• CANA 2218.03: The Canadian Economy in the New Millennium: Economic Policy Debates for the Next Decade
  • CANA 2231.03: The Making of Modern Canada: Canadian Political History, 1896 to the Present  
  • CANA 2233.03: Canadian Economic History I
  • CANA 2235.03: History of Canadian Culture
  • CANA 2271.03: Atlantic Canada to Confederation
  • CANA 2272.03: Atlantic Canada since Confederation
  • CANA 2280.02: African Nova Scotian History
  • CANA 2460.03: History of Canadian Dress
  • CANA 2280.03: African Nova Scotian History
  • CANA 3008.03: Canadian Society and Politics
  • CANA 3020.03: Canadian Cultural Landscapes
  • CANA 3009.03: Public Opinion in Canada
  • CANA 3026.03: Le français québécois/Québec French
  • CANA 3050.03: Indigenous Research Methodology and Knowledge Practices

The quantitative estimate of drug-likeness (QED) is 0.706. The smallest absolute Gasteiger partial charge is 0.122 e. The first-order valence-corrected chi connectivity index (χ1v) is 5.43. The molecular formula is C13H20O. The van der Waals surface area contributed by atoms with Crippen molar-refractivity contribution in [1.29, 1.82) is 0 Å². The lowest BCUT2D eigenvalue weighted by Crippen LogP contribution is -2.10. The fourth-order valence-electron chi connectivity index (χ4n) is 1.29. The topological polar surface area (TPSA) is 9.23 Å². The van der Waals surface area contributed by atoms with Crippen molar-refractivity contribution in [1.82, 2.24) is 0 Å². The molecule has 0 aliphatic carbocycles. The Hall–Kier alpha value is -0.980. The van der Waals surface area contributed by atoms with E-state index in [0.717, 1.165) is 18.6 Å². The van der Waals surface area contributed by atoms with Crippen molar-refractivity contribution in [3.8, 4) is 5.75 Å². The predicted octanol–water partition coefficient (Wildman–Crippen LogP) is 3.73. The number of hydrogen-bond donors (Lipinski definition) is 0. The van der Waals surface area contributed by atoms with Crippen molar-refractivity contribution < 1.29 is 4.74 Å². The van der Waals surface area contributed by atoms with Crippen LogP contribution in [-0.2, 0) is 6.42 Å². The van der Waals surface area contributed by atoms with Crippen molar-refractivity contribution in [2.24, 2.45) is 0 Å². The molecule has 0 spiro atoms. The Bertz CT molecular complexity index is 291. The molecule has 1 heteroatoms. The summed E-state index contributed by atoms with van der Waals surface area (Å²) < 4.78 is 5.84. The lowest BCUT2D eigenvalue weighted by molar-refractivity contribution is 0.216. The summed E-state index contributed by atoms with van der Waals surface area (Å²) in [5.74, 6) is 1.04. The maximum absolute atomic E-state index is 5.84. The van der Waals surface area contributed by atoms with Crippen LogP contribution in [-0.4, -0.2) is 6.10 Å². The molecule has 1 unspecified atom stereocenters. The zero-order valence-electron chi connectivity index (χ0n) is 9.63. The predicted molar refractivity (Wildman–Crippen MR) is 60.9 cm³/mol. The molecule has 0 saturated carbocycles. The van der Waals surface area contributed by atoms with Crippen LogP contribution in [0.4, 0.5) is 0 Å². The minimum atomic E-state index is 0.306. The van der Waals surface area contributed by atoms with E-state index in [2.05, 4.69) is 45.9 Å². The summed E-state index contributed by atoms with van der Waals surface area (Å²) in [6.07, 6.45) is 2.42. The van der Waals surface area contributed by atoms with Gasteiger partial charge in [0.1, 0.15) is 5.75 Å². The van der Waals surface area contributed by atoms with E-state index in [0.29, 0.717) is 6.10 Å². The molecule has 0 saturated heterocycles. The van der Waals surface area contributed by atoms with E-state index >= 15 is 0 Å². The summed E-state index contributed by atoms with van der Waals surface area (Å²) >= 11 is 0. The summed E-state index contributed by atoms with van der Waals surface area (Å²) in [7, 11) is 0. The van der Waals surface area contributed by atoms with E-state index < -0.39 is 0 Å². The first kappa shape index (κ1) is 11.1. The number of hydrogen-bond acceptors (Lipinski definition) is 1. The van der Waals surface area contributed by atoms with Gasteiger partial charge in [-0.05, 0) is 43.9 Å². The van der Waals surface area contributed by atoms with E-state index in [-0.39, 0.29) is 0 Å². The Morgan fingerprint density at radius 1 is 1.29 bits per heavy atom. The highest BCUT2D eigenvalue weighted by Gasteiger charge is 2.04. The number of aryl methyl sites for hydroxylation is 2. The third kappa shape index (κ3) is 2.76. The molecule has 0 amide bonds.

• CANA 3052.03: Indigenous Social, Health, and Environmental Issues
  • CANA 3107.06: Experiential Learning: Canada
  • CANA 3185.03: Issues in the Study of Indigenous Peoples of North America
  • CANA 3220.03: Coastal Communities in the North Atlantic
  • CANA 3231.03: Modern Canadian Literature
  • CANA 3270.03: Contemporary Canadian Literature
  • CANA 3333.03: News Media and the Courts in Canada
  • CANA 3400.03: Contemporary Indigenous Art
  • CANA 3401.03: Indigenous Representation in Film
  • CANA 3900.03/3901.03: La littérature canadienne-française/French Canadian Literature
  • CANA 4300.03: Canadian Health Care Delivery System
  • CANA 4362.03: Topics in Canadian Music
  • CANA 4500.03: Canadian Colonial Theatre
  • CANA 4501.03: Canadian Post-Colonial Theatre